Cash for (second-hand) content?
Digital Journal offers a Citizen Journalism site in a similar fashion to Instablogs, OhMyNews, Newsvine, Norg Media and others. Members contribute news items for the site, and in theory the wisdom of the crowd combines to create a Google friendly news resource. Where Digital Journal perhaps is a little different in this space is that it revenue shares with contributors, and has paid out $38,000 to CitJâ€™s already…
In the comments, DigitalJournal’s editor-in-chief Chris Hogg emphasises the difference between his site and, say, Newsvine:
Newsvine is of course the big kahoona but we also try to differentiate ourselves because we are a source of content rather than solely a link site. Newsvine has its columnists but itâ€™s mainly powered by an AP feed and seeded links. Iâ€™m not knocking the site (there is a lot of value in these features) but we do look to try and stand out from a quality standpoint and provide actual information rather than simple click throughs to other stories.
That’s what caught my eye. One of the unanswered questions in the whole citizen journalism space is whether there’s enough fresh news to make a website like this work. God knows, mainstream newsrooms struggle to fill their pages and broadcasts so can a community-powered play really deliver something special?
Well, if DigitalJournal really wants to be a “source of content rather than solely a link site”, it needs to do more than re-report and rewrite the news.
Right now, the front page lead story is about Miley Cyrus apologising for some photos. According to DigitalJournal:
A source who is close to the singer said that Cyrus was clothed in the photos but she was in positions that made her appear to be topless. The photos that surfaced on the Internet show Cyrus draped over the lap of her then-boyfriend and in another photo she is seen showing part of her green bra. Bill O’Reilly, conservative TV commentator, voiced his criticism over the photos and the Jonas Brothers had some words of support… Vanity Fair did not respond to PEOPLE’s requests for comment on Sunday but a spokes woman for Vanity Fair said that Miley’s parents were there all day and the photos were taken digitally and they saw it on the shoot and everyone thought it was a beautiful and natural portrait of Miley.
Doesn’t that sound awfully similar to the original story on People?
A source close to the singer tells PEOPLE that Cyrus is clothed but shown by renowned photographer Annie Leibovitz in such a way that that the teen appears to be topless. In the photos that circulated on the Internet, Cyrus, her midriff exposed, is shown draped over the lap of her then-boyfriend, her producer’s son. In another image, a hint of a green bra is evident. (Those photos alone prompted criticism from conservative TV commentator Bill O’Reilly, as well as words of support from the Jonas Brothers and a fellow Disney star.)… PEOPLE’s requests to Vanity Fair for comment were not answered on Sunday. In a statement to The New York Times, Beth Kseniak, a spokeswoman for both Vanity Fair and Leibovitz, said: “Miley’s parents and/or minders were on the set all day. Since the photo was taken digitally, they saw it on the shoot and everyone thought it was a beautiful and natural portrait of Miley.”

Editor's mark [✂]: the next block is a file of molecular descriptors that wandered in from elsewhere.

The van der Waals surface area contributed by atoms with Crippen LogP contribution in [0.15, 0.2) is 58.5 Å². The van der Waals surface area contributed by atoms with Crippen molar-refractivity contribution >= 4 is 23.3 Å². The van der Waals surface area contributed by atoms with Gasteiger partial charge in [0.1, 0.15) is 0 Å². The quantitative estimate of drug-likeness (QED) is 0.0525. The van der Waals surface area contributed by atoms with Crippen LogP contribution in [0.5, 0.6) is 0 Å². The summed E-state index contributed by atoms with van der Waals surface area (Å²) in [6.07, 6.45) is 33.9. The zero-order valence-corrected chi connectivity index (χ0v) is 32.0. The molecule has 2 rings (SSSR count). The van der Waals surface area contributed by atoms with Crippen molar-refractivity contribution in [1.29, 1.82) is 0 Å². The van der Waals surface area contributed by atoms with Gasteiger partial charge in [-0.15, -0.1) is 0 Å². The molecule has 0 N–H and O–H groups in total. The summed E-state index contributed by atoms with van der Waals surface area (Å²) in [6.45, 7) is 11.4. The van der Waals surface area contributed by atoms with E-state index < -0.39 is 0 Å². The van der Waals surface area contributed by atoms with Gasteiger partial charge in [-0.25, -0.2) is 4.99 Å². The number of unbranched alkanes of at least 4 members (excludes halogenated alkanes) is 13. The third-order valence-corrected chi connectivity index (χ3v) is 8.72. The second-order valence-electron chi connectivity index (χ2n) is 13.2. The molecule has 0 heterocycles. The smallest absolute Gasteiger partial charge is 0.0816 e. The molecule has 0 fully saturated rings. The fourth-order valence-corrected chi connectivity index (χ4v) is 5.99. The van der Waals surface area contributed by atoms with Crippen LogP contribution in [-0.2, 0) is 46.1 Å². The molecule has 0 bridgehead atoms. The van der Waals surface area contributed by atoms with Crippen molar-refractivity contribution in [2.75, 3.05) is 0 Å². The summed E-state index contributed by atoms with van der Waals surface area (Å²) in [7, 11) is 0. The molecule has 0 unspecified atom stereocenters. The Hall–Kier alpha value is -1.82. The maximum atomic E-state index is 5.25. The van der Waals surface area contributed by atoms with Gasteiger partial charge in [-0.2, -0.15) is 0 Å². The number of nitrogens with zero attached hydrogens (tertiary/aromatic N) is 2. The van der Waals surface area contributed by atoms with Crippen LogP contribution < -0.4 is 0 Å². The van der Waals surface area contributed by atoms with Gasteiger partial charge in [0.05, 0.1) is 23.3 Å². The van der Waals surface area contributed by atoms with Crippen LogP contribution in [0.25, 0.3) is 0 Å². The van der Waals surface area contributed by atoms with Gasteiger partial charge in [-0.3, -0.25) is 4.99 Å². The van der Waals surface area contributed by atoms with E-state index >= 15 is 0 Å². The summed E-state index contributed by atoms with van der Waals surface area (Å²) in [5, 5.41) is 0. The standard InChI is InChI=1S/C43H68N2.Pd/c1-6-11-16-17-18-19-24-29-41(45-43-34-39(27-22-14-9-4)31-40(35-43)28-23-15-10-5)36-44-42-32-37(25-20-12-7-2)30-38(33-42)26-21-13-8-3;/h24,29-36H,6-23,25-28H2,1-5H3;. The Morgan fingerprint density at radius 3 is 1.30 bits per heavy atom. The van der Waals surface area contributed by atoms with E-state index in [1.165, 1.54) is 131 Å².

Elsewhere on the front page, the story about a new sarcophagus for Chernobyl is a rewrite of a Yahoo story (supplied by – guess who – yep, AP); and the piece about Forbes.com releasing a list of the Top 10 criminal master players is just a churn of Forbes’ own story.
And so on, and so on. DigitalJournal may not be “solely a link site” but it’s largely a lift-tweak-recycle-and-hope-for-some-comments site. Is there a difference? Does it add value if a professionally produced story is rewritten by an amatuer?
This, from the site’s news tips section, says it all:
How Do I Find a Great News Story?
Journalism is born out of curiosity. Good reporters are always asking questions, always looking to find stories that the mainstream media misses. The best way to find a great story is by reading your favourite reputable newspapers or websites.
Indeed it is. Which is why DigitalJournal’s sleight-of-hand content-recycling masquerading as “The Power of Citizen Journalism” is misguided. But unfortunately, the alternative – producing fresh, original content that attracts an audience – is impossible (in my view), no matter how big or wise your ‘crowd‘. There just ain’t enough unreported news that anybody cares about to sustain an alternative, parallel, user-generated media that anybody cares about.
I used to believe that citizen journalism could reshape and broaden the news agenda. I’m pretty sure I was wrong. What it can do is augment mainstream coverage (to the good) and occasionally – very occasionally – generate a scoop or a bit of a bluster.
Is that it?